Health care debate comes to Maine

 This just (kind of, Friday afternoon) in from the US Department of Health and Human Services, on why Maine needs health care reform:

Congress and the President are working to enact health care reform legislation that protects what works about health care and fixes what is broken. Mainers know that inaction is not an option. Sky-rocketing health care costs are hurting families, forcing businesses to cut or drop health benefits, and straining state budgets. Mainers are paying more for less. Families and businesses in Maine deserve better.


  • Roughly 783,000 people in Maine get health insurance on the job1, where family premiums average $14,304, about the annual earning of a full-time minimum wage job.2
  • Since 2000 alone, average family premiums have increased by 105 percent in Maine.3
  • Household budgets are strained by high costs: 15 percent of middle-income Maine families spend more than 10 percent of their income on health care.4
  • High costs block access to care: 10 percent of people in Maine report not visiting a doctor due to high costs.5
  • Maine businesses and families shoulder a hidden health tax of roughly $800 per year on premiums as a direct result of subsidizing the costs of the uninsured.6


  • 9 percent of people in Maine are uninsured, and 75 percent of them are in families with at least one full-time worker.7
  • The percent of Mainers with employer coverage is declining: from 63 to 60 percent between 2000 and 2007.8
  • While small businesses make up 79 percent of Maine businesses,9 only 45 percent of them offered health coverage benefits in 2006.10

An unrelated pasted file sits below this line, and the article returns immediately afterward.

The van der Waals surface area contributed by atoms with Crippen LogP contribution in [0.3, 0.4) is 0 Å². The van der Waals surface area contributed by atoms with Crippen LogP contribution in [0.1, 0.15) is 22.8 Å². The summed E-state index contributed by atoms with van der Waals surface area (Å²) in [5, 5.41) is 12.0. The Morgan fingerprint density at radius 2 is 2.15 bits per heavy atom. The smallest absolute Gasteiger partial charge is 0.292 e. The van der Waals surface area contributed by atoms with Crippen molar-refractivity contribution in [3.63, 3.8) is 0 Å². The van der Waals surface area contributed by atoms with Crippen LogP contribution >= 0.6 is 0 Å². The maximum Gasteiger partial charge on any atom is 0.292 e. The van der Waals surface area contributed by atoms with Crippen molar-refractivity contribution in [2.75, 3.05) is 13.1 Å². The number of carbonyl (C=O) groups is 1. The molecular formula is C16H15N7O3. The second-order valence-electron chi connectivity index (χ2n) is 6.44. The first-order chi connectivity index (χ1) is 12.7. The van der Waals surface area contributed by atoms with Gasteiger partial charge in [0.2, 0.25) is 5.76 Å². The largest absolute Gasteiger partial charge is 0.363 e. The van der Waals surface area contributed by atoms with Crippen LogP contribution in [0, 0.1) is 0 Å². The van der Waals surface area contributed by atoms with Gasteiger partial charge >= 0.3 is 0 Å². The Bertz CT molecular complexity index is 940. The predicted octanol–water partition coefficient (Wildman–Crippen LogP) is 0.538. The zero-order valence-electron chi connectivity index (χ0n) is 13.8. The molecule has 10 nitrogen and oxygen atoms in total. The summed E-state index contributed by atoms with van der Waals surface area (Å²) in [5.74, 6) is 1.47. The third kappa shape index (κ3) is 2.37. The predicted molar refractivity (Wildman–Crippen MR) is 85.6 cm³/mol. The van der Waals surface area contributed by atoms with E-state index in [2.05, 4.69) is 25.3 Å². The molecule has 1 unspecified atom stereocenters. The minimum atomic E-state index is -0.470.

• Choice of health insurance is limited in Maine. WellPoint Inc. (BCBS) alone constitutes 78 percent of the health insurance market share in Maine, with the top two insurance providers accounting for 88 percent.11
  • Choice is even more limited for people with pre-existing conditions. In Maine, premiums can vary based on a modified community rating structure, and coverage can exclude pre-existing conditions in some cases.  


  • The overall quality of care in Maine is rated as “Average.”12
  • Preventative measures that could keep Mainers healthier and out of the hospital are deficient, leading to problems across the age spectrum:
    • 13 percent of children in Maine are obese.13
    • 15 percent of women over the age of 50 in Maine have not received a mammogram in the past two years.
    • 27 percent of men over the age of 50 in Maine have never had a colorectal cancer screening.
    • 77 percent of adults over the age of 65 in Maine have received a flu vaccine in the past year.14

The need for reform in Maine and across the country is clear. Maine families simply can’t afford the status quo and deserve better. President Obama is committed to working with Congress to pass health reform this year that reduces costs for families, businesses and government; protects people’s choice of doctors, hospitals and health plans; and assures affordable, quality health care for all Americans.

The same day, I recieved an email from Doctors for America, denouncing a Conservatives for Patients' Rights TV ad that's currently airing in Maine (aimed, of course, at Maine's swing-vote senators, who could play a big role in the healthcare debate [seems like every time I mention these two recently I mention how important their votes are]). The ad (you can watch their ads on YouTube) claims that healthcare reform will add one more layer of bureaucracy to our already-miserable healthcare system. The DFA release counters: “Health reform, like a sound public option, will make sure that Americans are able to get the health care they desperately need. This scare tactic is a lie, the plans on the table will make sure more people can get the preventative care and long term treatment they need for a better quality of life,” said Dr. Vivek Murthy, President of Doctors for America.


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